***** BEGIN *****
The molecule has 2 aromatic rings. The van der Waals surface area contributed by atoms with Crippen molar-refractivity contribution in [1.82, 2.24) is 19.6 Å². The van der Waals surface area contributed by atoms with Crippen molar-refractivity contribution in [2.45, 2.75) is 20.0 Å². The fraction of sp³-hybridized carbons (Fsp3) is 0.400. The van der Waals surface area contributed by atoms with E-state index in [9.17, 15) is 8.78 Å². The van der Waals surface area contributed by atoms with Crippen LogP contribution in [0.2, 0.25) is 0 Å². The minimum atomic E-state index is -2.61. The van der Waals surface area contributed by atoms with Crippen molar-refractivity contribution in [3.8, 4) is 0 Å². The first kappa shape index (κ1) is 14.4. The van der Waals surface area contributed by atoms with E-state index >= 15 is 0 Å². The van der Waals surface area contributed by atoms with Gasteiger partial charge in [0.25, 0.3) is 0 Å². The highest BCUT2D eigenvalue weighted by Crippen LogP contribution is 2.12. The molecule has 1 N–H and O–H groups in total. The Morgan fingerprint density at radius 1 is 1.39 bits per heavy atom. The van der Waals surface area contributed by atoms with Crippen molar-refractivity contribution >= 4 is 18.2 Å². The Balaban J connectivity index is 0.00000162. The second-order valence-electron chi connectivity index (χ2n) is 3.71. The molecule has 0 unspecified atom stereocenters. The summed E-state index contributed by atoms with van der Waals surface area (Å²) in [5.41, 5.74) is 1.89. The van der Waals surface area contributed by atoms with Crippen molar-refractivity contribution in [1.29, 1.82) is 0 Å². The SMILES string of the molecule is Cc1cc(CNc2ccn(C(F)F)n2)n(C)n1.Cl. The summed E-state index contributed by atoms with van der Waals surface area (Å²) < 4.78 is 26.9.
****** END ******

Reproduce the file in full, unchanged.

The molecule has 2 aromatic rings. The van der Waals surface area contributed by atoms with Crippen molar-refractivity contribution in [1.82, 2.24) is 19.6 Å². The van der Waals surface area contributed by atoms with Crippen molar-refractivity contribution in [2.45, 2.75) is 20.0 Å². The fraction of sp³-hybridized carbons (Fsp3) is 0.400. The van der Waals surface area contributed by atoms with E-state index in [9.17, 15) is 8.78 Å². The van der Waals surface area contributed by atoms with Crippen LogP contribution in [0.2, 0.25) is 0 Å². The minimum atomic E-state index is -2.61. The van der Waals surface area contributed by atoms with Crippen molar-refractivity contribution in [3.8, 4) is 0 Å². The first kappa shape index (κ1) is 14.4. The van der Waals surface area contributed by atoms with E-state index >= 15 is 0 Å². The van der Waals surface area contributed by atoms with Gasteiger partial charge in [0.25, 0.3) is 0 Å². The highest BCUT2D eigenvalue weighted by Crippen LogP contribution is 2.12. The molecule has 1 N–H and O–H groups in total. The Morgan fingerprint density at radius 1 is 1.39 bits per heavy atom. The van der Waals surface area contributed by atoms with Crippen molar-refractivity contribution >= 4 is 18.2 Å². The Balaban J connectivity index is 0.00000162. The second-order valence-electron chi connectivity index (χ2n) is 3.71. The molecule has 0 unspecified atom stereocenters. The summed E-state index contributed by atoms with van der Waals surface area (Å²) in [5.41, 5.74) is 1.89. The van der Waals surface area contributed by atoms with Crippen molar-refractivity contribution in [1.29, 1.82) is 0 Å². The SMILES string of the molecule is Cc1cc(CNc2ccn(C(F)F)n2)n(C)n1.Cl. The summed E-state index contributed by atoms with van der Waals surface area (Å²) < 4.78 is 26.9.